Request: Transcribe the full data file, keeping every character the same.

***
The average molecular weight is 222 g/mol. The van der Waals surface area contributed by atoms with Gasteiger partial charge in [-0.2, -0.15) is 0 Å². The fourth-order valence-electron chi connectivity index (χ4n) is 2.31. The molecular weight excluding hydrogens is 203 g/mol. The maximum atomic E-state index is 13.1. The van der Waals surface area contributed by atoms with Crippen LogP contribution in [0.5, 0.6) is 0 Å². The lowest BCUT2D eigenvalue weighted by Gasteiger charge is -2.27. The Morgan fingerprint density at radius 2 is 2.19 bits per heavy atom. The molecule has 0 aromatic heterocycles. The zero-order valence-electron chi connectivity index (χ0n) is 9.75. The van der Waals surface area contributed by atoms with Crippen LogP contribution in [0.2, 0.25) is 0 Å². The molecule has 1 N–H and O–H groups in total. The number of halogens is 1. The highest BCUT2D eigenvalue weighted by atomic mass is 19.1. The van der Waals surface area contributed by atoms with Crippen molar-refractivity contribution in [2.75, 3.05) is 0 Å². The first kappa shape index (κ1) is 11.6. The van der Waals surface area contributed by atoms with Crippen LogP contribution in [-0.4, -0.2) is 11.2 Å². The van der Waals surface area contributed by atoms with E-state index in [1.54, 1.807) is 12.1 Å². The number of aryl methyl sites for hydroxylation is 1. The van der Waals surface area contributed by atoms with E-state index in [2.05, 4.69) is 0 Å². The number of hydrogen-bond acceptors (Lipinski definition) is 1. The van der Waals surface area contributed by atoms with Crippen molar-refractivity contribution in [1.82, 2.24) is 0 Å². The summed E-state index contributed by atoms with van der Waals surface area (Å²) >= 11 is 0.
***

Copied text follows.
The average molecular weight is 222 g/mol. The van der Waals surface area contributed by atoms with Gasteiger partial charge in [-0.2, -0.15) is 0 Å². The fourth-order valence-electron chi connectivity index (χ4n) is 2.31. The molecular weight excluding hydrogens is 203 g/mol. The maximum atomic E-state index is 13.1. The van der Waals surface area contributed by atoms with Crippen LogP contribution in [0.5, 0.6) is 0 Å². The lowest BCUT2D eigenvalue weighted by Gasteiger charge is -2.27. The Morgan fingerprint density at radius 2 is 2.19 bits per heavy atom. The molecule has 0 aromatic heterocycles. The zero-order valence-electron chi connectivity index (χ0n) is 9.75. The van der Waals surface area contributed by atoms with Crippen LogP contribution in [0.2, 0.25) is 0 Å². The molecule has 1 N–H and O–H groups in total. The number of halogens is 1. The highest BCUT2D eigenvalue weighted by atomic mass is 19.1. The van der Waals surface area contributed by atoms with Crippen molar-refractivity contribution in [2.75, 3.05) is 0 Å². The first kappa shape index (κ1) is 11.6. The van der Waals surface area contributed by atoms with Crippen LogP contribution in [-0.4, -0.2) is 11.2 Å². The van der Waals surface area contributed by atoms with E-state index in [1.54, 1.807) is 12.1 Å². The number of aryl methyl sites for hydroxylation is 1. The van der Waals surface area contributed by atoms with E-state index in [2.05, 4.69) is 0 Å². The number of hydrogen-bond acceptors (Lipinski definition) is 1. The van der Waals surface area contributed by atoms with Crippen molar-refractivity contribution in [1.82, 2.24) is 0 Å². The summed E-state index contributed by atoms with van der Waals surface area (Å²) >= 11 is 0.